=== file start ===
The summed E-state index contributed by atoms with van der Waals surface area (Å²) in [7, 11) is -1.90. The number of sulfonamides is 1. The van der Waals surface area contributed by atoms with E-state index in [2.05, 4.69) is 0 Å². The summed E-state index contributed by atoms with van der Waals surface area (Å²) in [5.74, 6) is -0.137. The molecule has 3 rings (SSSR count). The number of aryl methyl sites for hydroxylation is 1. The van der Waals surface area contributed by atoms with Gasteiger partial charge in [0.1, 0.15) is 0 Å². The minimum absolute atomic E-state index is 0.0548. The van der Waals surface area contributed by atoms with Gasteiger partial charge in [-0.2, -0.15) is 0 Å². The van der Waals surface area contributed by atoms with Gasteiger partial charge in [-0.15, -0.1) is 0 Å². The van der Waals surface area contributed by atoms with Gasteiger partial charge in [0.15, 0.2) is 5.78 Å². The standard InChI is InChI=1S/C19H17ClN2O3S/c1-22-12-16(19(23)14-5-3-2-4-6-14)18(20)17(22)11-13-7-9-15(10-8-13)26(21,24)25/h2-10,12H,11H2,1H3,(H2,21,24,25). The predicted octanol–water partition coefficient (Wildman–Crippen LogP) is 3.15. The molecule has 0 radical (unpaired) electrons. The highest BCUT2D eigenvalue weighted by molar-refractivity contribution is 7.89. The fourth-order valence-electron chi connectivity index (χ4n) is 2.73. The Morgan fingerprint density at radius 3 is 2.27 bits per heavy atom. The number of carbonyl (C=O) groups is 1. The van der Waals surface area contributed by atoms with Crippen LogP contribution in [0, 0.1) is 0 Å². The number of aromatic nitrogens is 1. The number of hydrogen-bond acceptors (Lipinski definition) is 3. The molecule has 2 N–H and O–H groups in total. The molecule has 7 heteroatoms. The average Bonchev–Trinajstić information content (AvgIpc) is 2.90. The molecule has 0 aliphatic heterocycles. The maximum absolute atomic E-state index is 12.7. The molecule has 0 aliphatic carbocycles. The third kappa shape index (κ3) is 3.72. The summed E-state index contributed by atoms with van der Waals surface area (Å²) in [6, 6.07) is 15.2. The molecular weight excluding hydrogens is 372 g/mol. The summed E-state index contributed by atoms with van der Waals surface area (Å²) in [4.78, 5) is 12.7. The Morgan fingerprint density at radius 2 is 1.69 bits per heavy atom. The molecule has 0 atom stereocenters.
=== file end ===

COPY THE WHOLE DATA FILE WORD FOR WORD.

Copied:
The summed E-state index contributed by atoms with van der Waals surface area (Å²) in [7, 11) is -1.90. The number of sulfonamides is 1. The van der Waals surface area contributed by atoms with E-state index in [2.05, 4.69) is 0 Å². The summed E-state index contributed by atoms with van der Waals surface area (Å²) in [5.74, 6) is -0.137. The molecule has 3 rings (SSSR count). The number of aryl methyl sites for hydroxylation is 1. The van der Waals surface area contributed by atoms with Gasteiger partial charge in [0.1, 0.15) is 0 Å². The minimum absolute atomic E-state index is 0.0548. The van der Waals surface area contributed by atoms with Gasteiger partial charge in [-0.2, -0.15) is 0 Å². The van der Waals surface area contributed by atoms with Gasteiger partial charge in [-0.15, -0.1) is 0 Å². The van der Waals surface area contributed by atoms with Gasteiger partial charge in [0.15, 0.2) is 5.78 Å². The standard InChI is InChI=1S/C19H17ClN2O3S/c1-22-12-16(19(23)14-5-3-2-4-6-14)18(20)17(22)11-13-7-9-15(10-8-13)26(21,24)25/h2-10,12H,11H2,1H3,(H2,21,24,25). The predicted octanol–water partition coefficient (Wildman–Crippen LogP) is 3.15. The molecule has 0 radical (unpaired) electrons. The highest BCUT2D eigenvalue weighted by molar-refractivity contribution is 7.89. The fourth-order valence-electron chi connectivity index (χ4n) is 2.73. The Morgan fingerprint density at radius 3 is 2.27 bits per heavy atom. The number of carbonyl (C=O) groups is 1. The van der Waals surface area contributed by atoms with Crippen LogP contribution in [0, 0.1) is 0 Å². The number of aromatic nitrogens is 1. The number of hydrogen-bond acceptors (Lipinski definition) is 3. The molecule has 2 N–H and O–H groups in total. The molecule has 7 heteroatoms. The average Bonchev–Trinajstić information content (AvgIpc) is 2.90. The molecule has 0 aliphatic heterocycles. The maximum absolute atomic E-state index is 12.7. The molecule has 0 aliphatic carbocycles. The third kappa shape index (κ3) is 3.72. The summed E-state index contributed by atoms with van der Waals surface area (Å²) in [6, 6.07) is 15.2. The molecular weight excluding hydrogens is 372 g/mol. The summed E-state index contributed by atoms with van der Waals surface area (Å²) in [4.78, 5) is 12.7. The Morgan fingerprint density at radius 2 is 1.69 bits per heavy atom. The molecule has 0 atom stereocenters.